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Transiently Damaged PDF Attachments

I have this very odd problem that seems to be some combination of PDF, Acrobat, Outlook, Thunderbird, and maybe even IMAP and GMail.  I know, right?

The problem is that certain PDFs sent to me by a single individual won’t open at first.  I’ll get one as an email attachment.  I drag the attachment to a folder in my (Snow Leopard) Finder and double-click it to open.  The error dialog I immediately get from Acrobat Professional is:

There was an error opening this document. The file is damaged and could not be repaired.

Preview, on the other hand, tells me:

The file “[redacted]” could not be opened.  It may be damaged or use a file format that Preview doesn’t recognize.

When this happens, I tell the person who sent me the file that The Problem has happened again.  She sends me the exact same file as an attachment.  Literally, she just takes the same file she sent before and drags it onto the new message to send to me again.

And this re-sent file opens without incident.  Every time.  Furthermore, extra re-sends open without incident.  I recently had her send me the same initially damaged file five times, some attached to replies and others to brand-new messages.  All of them opened flawlessly.  The initially damaged file remained damaged.

Furthermore, if I go through the GMail web interface, I can view the initial attached PDF (the one my OS X applications say is damaged) through the GMail UI without trouble.  If I download that attachment to my hard drive, it similarly opens in Acrobat (and Preview) without trouble.

A major indication of damage: that first download is a different size than all the others.  In the most recent instance, the damaged file is 680,302 bytes.  The undamaged files are all 689,188 bytes.  If only I knew why it’s damaged the first time, and not all the others!

So far, I’ve yet to see this happen with PDFs from anyone else, but then I receive very few attached PDFs from people other than this one (our events manager at An Event Apart, who sends and receives PDFs and Office documents like they’re conversational speech—an occupational hazard of her line of work), and it only seems to happen with PDFs of image scans that she’s created.  Other types of PDFs, whether she generated them or not, seem to come through fine; ditto for other file types, like Word documents.  I’d be tempted to blame the scanning software, but again: the exact same file is damaged the first time, and fine on every subsequent re-attachment.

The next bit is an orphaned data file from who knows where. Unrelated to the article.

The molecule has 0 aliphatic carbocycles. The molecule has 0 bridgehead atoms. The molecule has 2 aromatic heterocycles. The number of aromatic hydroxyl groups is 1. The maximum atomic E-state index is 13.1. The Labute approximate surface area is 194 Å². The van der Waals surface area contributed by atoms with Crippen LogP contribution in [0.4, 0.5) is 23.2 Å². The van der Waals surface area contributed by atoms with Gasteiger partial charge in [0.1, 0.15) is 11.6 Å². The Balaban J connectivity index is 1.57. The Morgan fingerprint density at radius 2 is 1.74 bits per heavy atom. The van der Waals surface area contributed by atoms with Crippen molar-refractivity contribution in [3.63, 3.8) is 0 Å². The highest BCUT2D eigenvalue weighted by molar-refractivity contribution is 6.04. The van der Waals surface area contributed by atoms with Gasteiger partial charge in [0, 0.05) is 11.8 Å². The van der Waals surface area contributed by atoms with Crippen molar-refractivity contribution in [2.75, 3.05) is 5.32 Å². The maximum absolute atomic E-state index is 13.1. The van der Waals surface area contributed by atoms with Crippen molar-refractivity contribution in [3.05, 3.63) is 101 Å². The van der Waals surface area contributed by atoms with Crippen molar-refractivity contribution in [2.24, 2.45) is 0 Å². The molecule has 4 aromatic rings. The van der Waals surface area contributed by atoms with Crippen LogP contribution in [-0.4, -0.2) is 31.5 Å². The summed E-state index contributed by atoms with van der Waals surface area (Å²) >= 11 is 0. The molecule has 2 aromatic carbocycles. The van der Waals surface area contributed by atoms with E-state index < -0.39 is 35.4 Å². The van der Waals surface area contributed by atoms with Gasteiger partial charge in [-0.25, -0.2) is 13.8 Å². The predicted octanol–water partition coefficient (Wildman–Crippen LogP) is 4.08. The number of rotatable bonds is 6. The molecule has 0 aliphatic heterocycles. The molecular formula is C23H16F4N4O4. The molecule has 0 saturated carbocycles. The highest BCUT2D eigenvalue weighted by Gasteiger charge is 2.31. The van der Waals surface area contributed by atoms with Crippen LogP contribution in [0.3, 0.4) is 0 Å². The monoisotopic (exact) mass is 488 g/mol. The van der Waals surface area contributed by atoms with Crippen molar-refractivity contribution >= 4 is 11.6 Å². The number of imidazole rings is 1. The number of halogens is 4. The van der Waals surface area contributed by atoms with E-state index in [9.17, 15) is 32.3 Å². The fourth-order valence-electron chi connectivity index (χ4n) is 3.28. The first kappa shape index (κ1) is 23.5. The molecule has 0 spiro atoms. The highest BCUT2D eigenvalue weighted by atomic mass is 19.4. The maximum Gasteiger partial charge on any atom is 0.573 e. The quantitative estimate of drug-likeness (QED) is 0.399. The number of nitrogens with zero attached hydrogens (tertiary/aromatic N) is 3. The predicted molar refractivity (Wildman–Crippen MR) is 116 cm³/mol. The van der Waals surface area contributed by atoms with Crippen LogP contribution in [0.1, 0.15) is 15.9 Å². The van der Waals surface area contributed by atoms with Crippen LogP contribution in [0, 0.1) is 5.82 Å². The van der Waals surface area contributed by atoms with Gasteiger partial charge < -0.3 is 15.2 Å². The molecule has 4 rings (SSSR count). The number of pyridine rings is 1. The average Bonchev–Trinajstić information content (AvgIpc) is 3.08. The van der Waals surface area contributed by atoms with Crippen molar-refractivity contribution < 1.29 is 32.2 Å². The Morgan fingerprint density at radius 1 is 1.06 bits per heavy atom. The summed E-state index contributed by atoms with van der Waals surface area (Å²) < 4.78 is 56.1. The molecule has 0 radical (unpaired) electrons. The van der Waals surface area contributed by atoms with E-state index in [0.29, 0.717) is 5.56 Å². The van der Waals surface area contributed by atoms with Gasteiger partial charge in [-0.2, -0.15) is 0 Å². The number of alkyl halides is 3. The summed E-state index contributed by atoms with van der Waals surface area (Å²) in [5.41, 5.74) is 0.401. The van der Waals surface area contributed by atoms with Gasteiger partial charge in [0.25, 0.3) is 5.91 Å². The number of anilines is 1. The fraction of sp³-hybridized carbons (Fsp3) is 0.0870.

I’ve done some Googling, and found scattered advice on ways clear up corrupted-PDF-attachment problems in Thunderbird.  I’ve followed these pieces of advice, and nothing has helped.  In summary, I have so far:

  1. Set mail.server.default.fetch_by_chunks to false.
  2. Set mail.imap.mime_parts_on_demand to false.
  3. Set mail.server.default.mime_parts_on_demand to false.
  4. Tried the Thunderbird extension OPENATTACHMENTBYEXTENSION.  That failed, and so I immediately uninstalled it because handling files by extension alone is just asking to be pwned, regardless of your operating system or personal level of datanoia.  (I wouldn’t have left it installed had it worked; I just wanted to see if it did work as a data point.)

Here’s what I know about the various systems in play here:

  • I’m using Thunderbird 11.0.1 on OS X 10.6.8.
  • The attachments are always sent via Outlook 2010 on Windows 7.
  • The software used for the scanning is the HP scanning software that was installed with the scanner.  Scans are saved to the hard drive, renamed, and then manually attached to the email.  On resend, the same file is manually attached to the email.
  • My email account is a GMail IMAP account.

So.  Any ideas?

Degree of Influence

A brief followup to “A Question of Degree“:  I received the following message from the person who first asked the question:

I just spent the last hour or so reading through the comments and, let me tell you, I can’t express how much they helped me! It is now clearly obvious to me that finishing my CS degree is the way to go. A CS degree can make me a better web developer by teaching me about algorithm design and analysis, performance issues, and just how to think like an engineer. Also, since the web changes constantly, a degree will help me embrace those changes. It will always be there for me to fall back on if the web industry doesn’t work out for me.